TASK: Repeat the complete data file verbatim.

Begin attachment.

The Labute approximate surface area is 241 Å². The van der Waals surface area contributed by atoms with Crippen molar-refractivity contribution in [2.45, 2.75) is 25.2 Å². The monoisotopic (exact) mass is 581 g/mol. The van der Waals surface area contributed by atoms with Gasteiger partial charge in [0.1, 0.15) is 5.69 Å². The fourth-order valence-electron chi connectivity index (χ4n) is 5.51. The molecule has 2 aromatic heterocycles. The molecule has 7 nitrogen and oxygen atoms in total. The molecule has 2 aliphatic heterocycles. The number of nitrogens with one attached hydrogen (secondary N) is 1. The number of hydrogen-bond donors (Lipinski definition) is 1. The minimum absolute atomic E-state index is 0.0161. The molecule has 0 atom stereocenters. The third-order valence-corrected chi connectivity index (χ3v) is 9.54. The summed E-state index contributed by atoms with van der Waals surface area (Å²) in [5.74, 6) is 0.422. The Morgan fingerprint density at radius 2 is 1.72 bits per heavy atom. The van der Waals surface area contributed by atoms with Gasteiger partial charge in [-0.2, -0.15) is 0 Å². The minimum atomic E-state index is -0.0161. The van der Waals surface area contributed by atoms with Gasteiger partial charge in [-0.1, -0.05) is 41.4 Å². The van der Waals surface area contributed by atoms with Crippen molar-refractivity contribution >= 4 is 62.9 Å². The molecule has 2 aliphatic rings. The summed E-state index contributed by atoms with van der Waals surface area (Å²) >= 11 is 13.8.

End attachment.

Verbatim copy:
The Labute approximate surface area is 241 Å². The van der Waals surface area contributed by atoms with Crippen molar-refractivity contribution in [2.45, 2.75) is 25.2 Å². The monoisotopic (exact) mass is 581 g/mol. The van der Waals surface area contributed by atoms with Gasteiger partial charge in [0.1, 0.15) is 5.69 Å². The fourth-order valence-electron chi connectivity index (χ4n) is 5.51. The molecule has 2 aromatic heterocycles. The molecule has 7 nitrogen and oxygen atoms in total. The molecule has 2 aliphatic heterocycles. The number of nitrogens with one attached hydrogen (secondary N) is 1. The number of hydrogen-bond donors (Lipinski definition) is 1. The minimum absolute atomic E-state index is 0.0161. The molecule has 0 atom stereocenters. The third-order valence-corrected chi connectivity index (χ3v) is 9.54. The summed E-state index contributed by atoms with van der Waals surface area (Å²) in [5.74, 6) is 0.422. The Morgan fingerprint density at radius 2 is 1.72 bits per heavy atom. The van der Waals surface area contributed by atoms with Gasteiger partial charge in [-0.2, -0.15) is 0 Å². The minimum atomic E-state index is -0.0161. The van der Waals surface area contributed by atoms with Gasteiger partial charge in [-0.1, -0.05) is 41.4 Å². The van der Waals surface area contributed by atoms with Crippen molar-refractivity contribution >= 4 is 62.9 Å². The molecule has 2 aliphatic rings. The summed E-state index contributed by atoms with van der Waals surface area (Å²) >= 11 is 13.8.